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Classic Romances

windflowerWell, I finally did it.  I’ve heard about it for years, and I’ve seen it online for lots of money.  I’ve read jealously about people who just happen to come across it for ten cents at book sales, and how it’s one of the best pirate romances ever, if not among the best romances period.  So I finally caved in.  Courtesy of an Amazon gift card, I bought and read Sharon and Tom Curtis’ cult classic, The Windflower.

I don’t know what it says about me that I spent hours wondering whether the book qualifies as a cult classic or classic – but oh well.  Not having approached this in any scientific manner whatsoever, I’ve decided it is definitely a cult classic:

  • It’s out of print, and expensive. That means supply is low and demand is high.  You can’t find a copy on the Web for anything less than $15 for one of the original mass market paperbacks, and while it isn’t the dearest thing out there, it tells me that some people (like me) want it enough to pay heap big money for bits of recycled paper that were originally worth $4.
  • It gets extremely positive, but also very selective, word of mouthThe Windflower has had a seesaw standing in the Top 100 Romances at AAR – it fluctuated between #33 and #83 for ten years, then totally dropped out of the top 100 last year.  I’m not sure that many people now have heard of The Windflower, let alone Sharon and Tom Curtis.  I’d say that’s a sign of a cult classic, not a true classic (whose names more or less never disappear).
  • “Weird as fuck.” Okay, so Urban Dictionary is crude, but it gets to the point.  A cult classic has its enthusiasts and defenders, whether it’s “so bad it’s good,” or just genuinely “good but unappreciated.”  Actually, I think The Windflower is exceptional, not for its premise or character quirks, but because of the gifted hands of its authors, Sharon and Tom Curtis, whose prose is, I think, utterly unique.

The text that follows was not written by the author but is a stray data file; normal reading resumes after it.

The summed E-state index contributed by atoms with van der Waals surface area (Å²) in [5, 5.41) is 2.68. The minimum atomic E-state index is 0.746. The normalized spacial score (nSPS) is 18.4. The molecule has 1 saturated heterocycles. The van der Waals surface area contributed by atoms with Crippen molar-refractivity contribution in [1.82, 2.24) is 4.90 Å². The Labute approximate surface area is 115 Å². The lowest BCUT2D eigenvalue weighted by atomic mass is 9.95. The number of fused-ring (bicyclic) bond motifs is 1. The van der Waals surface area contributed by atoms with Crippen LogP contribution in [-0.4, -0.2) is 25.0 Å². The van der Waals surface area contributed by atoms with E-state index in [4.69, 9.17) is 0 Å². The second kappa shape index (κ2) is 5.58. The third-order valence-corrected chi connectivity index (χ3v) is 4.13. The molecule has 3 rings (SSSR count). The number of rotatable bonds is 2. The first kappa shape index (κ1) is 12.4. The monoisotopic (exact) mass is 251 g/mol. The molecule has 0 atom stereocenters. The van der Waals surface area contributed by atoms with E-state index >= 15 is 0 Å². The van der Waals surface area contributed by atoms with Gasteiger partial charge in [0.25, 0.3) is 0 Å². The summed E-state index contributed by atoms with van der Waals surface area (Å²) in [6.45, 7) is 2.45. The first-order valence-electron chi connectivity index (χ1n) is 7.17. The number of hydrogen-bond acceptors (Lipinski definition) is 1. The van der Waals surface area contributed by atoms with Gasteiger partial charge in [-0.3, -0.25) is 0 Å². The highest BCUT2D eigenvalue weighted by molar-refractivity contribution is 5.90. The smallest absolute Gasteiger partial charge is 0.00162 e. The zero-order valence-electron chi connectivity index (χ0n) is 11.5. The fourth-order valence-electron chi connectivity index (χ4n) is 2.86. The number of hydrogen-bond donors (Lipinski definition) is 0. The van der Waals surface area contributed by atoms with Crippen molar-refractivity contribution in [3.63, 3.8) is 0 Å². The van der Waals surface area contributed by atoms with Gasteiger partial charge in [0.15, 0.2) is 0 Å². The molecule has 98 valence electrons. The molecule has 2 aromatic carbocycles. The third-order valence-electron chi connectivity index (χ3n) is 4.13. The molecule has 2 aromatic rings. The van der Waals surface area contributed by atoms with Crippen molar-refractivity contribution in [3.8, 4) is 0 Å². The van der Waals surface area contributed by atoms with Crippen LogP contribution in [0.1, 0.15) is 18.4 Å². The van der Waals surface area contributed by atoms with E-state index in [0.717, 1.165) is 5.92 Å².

To me, a classic is a book that has stood the test of time, and that epitomizes the best qualities of romance novels, a defining exemplar.  And hey, popularity can change.  Jane Austen only came into public prominence some 50 years after her death; it took Bach 150 years, when Mendelssohn made him cool again.  So who knows?  Maybe in ten years we’ll see The Windflower in print again.

And you know what?  I think I’d go so far as to call The Windflower a personal classic.  Yeah, I’d go out on that limb.  I don’t think it was perfect, particularly during the last eighty pages which dragged, but I do think that it stands heads and shoulders above most romances in depth of characterization, and especially in the sheer élan and electricity of the writing.  You sure as hell don’t see that a lot.

And just for the hell of it, to finish off, here are my top 5 Classic Romances, in no particular order (because no way can I rank them):

  1. The Windflower, Sharon and Tom Curtis – As explained above.
  2. Whitney, My Love, Judith McNaught – Okay, it’s not my favourite in the world, but it changed things.  Hugely.
  3. Bet Me, Jennifer Crusie – To me, the epitome of contemporary romance.
  4. Angels Fall, Nora Roberts – The epitome romantic suspense.  When La Roberts is on, she hits it out of the park.
  5. Dreaming of You, Derek Craven – Possibly one of the first major European Historical romance heroes not to be an aristocrat.

This is where I turn it over to you:

  • How do you define a cult classic?  A classic?
  • What are your Classic Romances?

– Jean AAR

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